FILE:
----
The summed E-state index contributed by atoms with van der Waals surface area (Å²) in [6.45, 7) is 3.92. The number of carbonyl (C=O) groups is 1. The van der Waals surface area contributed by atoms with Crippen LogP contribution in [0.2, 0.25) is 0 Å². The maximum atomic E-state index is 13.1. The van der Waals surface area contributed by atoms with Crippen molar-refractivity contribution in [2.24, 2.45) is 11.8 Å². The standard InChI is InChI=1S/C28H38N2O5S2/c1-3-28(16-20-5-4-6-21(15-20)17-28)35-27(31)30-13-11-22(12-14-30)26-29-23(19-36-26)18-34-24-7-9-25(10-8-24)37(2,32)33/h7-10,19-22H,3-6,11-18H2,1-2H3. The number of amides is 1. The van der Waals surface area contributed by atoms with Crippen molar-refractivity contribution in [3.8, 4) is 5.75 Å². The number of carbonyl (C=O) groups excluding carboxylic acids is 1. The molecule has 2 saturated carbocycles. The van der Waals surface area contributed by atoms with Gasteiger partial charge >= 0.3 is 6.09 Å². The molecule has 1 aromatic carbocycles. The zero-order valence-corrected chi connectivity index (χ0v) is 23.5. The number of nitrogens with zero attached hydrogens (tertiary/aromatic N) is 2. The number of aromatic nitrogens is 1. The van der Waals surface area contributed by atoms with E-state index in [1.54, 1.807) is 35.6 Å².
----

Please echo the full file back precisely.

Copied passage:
The summed E-state index contributed by atoms with van der Waals surface area (Å²) in [6.45, 7) is 3.92. The number of carbonyl (C=O) groups is 1. The van der Waals surface area contributed by atoms with Crippen LogP contribution in [0.2, 0.25) is 0 Å². The maximum atomic E-state index is 13.1. The van der Waals surface area contributed by atoms with Crippen molar-refractivity contribution in [2.24, 2.45) is 11.8 Å². The standard InChI is InChI=1S/C28H38N2O5S2/c1-3-28(16-20-5-4-6-21(15-20)17-28)35-27(31)30-13-11-22(12-14-30)26-29-23(19-36-26)18-34-24-7-9-25(10-8-24)37(2,32)33/h7-10,19-22H,3-6,11-18H2,1-2H3. The number of amides is 1. The van der Waals surface area contributed by atoms with Crippen molar-refractivity contribution in [3.8, 4) is 5.75 Å². The number of carbonyl (C=O) groups excluding carboxylic acids is 1. The molecule has 2 saturated carbocycles. The van der Waals surface area contributed by atoms with Gasteiger partial charge >= 0.3 is 6.09 Å². The molecule has 1 aromatic carbocycles. The zero-order valence-corrected chi connectivity index (χ0v) is 23.5. The number of nitrogens with zero attached hydrogens (tertiary/aromatic N) is 2. The number of aromatic nitrogens is 1. The van der Waals surface area contributed by atoms with E-state index in [1.54, 1.807) is 35.6 Å².